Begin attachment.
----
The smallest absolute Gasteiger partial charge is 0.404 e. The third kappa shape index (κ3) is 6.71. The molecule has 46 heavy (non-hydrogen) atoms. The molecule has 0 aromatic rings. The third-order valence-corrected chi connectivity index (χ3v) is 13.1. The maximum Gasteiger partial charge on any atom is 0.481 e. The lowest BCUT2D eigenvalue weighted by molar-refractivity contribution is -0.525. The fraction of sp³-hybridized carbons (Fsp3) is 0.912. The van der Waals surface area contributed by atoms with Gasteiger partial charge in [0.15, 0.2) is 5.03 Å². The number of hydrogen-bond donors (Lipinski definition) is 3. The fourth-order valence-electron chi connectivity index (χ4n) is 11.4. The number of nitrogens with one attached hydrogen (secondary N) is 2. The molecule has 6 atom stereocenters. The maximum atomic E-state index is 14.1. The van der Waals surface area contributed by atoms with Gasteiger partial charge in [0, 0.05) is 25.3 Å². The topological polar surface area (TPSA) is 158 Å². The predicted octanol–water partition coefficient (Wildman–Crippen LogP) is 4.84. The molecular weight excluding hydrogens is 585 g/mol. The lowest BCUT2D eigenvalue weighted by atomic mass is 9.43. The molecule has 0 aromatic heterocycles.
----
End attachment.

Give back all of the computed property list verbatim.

The smallest absolute Gasteiger partial charge is 0.404 e. The third kappa shape index (κ3) is 6.71. The molecule has 46 heavy (non-hydrogen) atoms. The molecule has 0 aromatic rings. The third-order valence-corrected chi connectivity index (χ3v) is 13.1. The maximum Gasteiger partial charge on any atom is 0.481 e. The lowest BCUT2D eigenvalue weighted by molar-refractivity contribution is -0.525. The fraction of sp³-hybridized carbons (Fsp3) is 0.912. The van der Waals surface area contributed by atoms with Gasteiger partial charge in [0.15, 0.2) is 5.03 Å². The number of hydrogen-bond donors (Lipinski definition) is 3. The fourth-order valence-electron chi connectivity index (χ4n) is 11.4. The number of nitrogens with one attached hydrogen (secondary N) is 2. The molecule has 6 atom stereocenters. The maximum atomic E-state index is 14.1. The van der Waals surface area contributed by atoms with Gasteiger partial charge in [0, 0.05) is 25.3 Å². The topological polar surface area (TPSA) is 158 Å². The predicted octanol–water partition coefficient (Wildman–Crippen LogP) is 4.84. The molecular weight excluding hydrogens is 585 g/mol. The lowest BCUT2D eigenvalue weighted by atomic mass is 9.43. The molecule has 0 aromatic heterocycles.